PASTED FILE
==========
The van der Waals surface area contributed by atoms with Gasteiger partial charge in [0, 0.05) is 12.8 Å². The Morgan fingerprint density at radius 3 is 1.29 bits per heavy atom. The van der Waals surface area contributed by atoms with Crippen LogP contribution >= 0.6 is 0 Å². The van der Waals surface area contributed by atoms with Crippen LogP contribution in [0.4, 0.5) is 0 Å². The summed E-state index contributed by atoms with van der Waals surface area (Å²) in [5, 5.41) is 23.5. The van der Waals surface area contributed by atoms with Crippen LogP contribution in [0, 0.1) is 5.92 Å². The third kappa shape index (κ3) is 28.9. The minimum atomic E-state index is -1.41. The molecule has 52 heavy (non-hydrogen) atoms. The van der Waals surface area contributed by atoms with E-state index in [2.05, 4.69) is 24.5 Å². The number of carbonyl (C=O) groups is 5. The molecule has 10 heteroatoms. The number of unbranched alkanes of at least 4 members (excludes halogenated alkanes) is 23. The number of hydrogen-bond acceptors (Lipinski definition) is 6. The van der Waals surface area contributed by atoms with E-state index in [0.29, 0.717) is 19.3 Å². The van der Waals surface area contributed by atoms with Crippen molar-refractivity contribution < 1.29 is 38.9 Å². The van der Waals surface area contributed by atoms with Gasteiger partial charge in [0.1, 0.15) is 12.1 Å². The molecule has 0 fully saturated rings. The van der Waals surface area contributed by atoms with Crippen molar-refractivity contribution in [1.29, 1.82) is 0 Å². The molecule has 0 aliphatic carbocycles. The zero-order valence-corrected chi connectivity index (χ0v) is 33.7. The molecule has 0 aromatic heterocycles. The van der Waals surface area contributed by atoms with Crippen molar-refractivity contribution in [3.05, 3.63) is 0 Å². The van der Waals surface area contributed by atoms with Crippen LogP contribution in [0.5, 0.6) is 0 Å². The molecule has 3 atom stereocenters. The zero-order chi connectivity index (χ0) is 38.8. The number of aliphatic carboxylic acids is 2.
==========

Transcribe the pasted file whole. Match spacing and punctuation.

The van der Waals surface area contributed by atoms with Gasteiger partial charge in [0, 0.05) is 12.8 Å². The Morgan fingerprint density at radius 3 is 1.29 bits per heavy atom. The van der Waals surface area contributed by atoms with Crippen LogP contribution >= 0.6 is 0 Å². The van der Waals surface area contributed by atoms with Crippen LogP contribution in [0.4, 0.5) is 0 Å². The summed E-state index contributed by atoms with van der Waals surface area (Å²) in [5, 5.41) is 23.5. The van der Waals surface area contributed by atoms with Crippen LogP contribution in [0, 0.1) is 5.92 Å². The third kappa shape index (κ3) is 28.9. The minimum atomic E-state index is -1.41. The molecule has 52 heavy (non-hydrogen) atoms. The van der Waals surface area contributed by atoms with E-state index in [2.05, 4.69) is 24.5 Å². The number of carbonyl (C=O) groups is 5. The molecule has 10 heteroatoms. The number of unbranched alkanes of at least 4 members (excludes halogenated alkanes) is 23. The number of hydrogen-bond acceptors (Lipinski definition) is 6. The van der Waals surface area contributed by atoms with E-state index in [0.29, 0.717) is 19.3 Å². The van der Waals surface area contributed by atoms with Crippen molar-refractivity contribution < 1.29 is 38.9 Å². The van der Waals surface area contributed by atoms with Gasteiger partial charge in [0.1, 0.15) is 12.1 Å². The molecule has 0 fully saturated rings. The van der Waals surface area contributed by atoms with Crippen molar-refractivity contribution in [1.29, 1.82) is 0 Å². The molecule has 0 aliphatic carbocycles. The zero-order valence-corrected chi connectivity index (χ0v) is 33.7. The molecule has 0 aromatic heterocycles. The van der Waals surface area contributed by atoms with Crippen molar-refractivity contribution in [3.05, 3.63) is 0 Å². The van der Waals surface area contributed by atoms with Crippen LogP contribution in [0.5, 0.6) is 0 Å². The molecule has 3 atom stereocenters. The zero-order chi connectivity index (χ0) is 38.8. The number of aliphatic carboxylic acids is 2.